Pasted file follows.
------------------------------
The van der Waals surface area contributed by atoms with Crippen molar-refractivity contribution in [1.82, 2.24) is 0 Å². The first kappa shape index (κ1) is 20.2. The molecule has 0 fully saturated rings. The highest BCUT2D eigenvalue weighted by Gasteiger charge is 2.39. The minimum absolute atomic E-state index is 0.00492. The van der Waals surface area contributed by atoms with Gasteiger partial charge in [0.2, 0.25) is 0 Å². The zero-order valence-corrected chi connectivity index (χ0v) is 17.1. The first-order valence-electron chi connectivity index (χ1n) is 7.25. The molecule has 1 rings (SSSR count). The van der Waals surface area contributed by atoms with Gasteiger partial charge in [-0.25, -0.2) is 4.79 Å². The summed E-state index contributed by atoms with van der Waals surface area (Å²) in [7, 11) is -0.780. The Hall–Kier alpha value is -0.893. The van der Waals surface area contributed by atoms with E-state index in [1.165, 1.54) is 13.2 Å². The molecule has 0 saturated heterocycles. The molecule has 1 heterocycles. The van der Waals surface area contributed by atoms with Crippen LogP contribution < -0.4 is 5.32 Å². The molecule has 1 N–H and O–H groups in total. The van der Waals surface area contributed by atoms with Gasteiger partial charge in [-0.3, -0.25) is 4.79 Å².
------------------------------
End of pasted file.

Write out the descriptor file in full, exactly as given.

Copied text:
The van der Waals surface area contributed by atoms with Crippen molar-refractivity contribution in [1.82, 2.24) is 0 Å². The first kappa shape index (κ1) is 20.2. The molecule has 0 fully saturated rings. The highest BCUT2D eigenvalue weighted by Gasteiger charge is 2.39. The minimum absolute atomic E-state index is 0.00492. The van der Waals surface area contributed by atoms with Gasteiger partial charge in [0.2, 0.25) is 0 Å². The zero-order valence-corrected chi connectivity index (χ0v) is 17.1. The first-order valence-electron chi connectivity index (χ1n) is 7.25. The molecule has 1 rings (SSSR count). The van der Waals surface area contributed by atoms with Gasteiger partial charge in [-0.25, -0.2) is 4.79 Å². The summed E-state index contributed by atoms with van der Waals surface area (Å²) in [7, 11) is -0.780. The Hall–Kier alpha value is -0.893. The van der Waals surface area contributed by atoms with E-state index in [1.165, 1.54) is 13.2 Å². The molecule has 0 saturated heterocycles. The molecule has 1 heterocycles. The van der Waals surface area contributed by atoms with Crippen LogP contribution < -0.4 is 5.32 Å². The molecule has 1 N–H and O–H groups in total. The van der Waals surface area contributed by atoms with Gasteiger partial charge in [-0.3, -0.25) is 4.79 Å².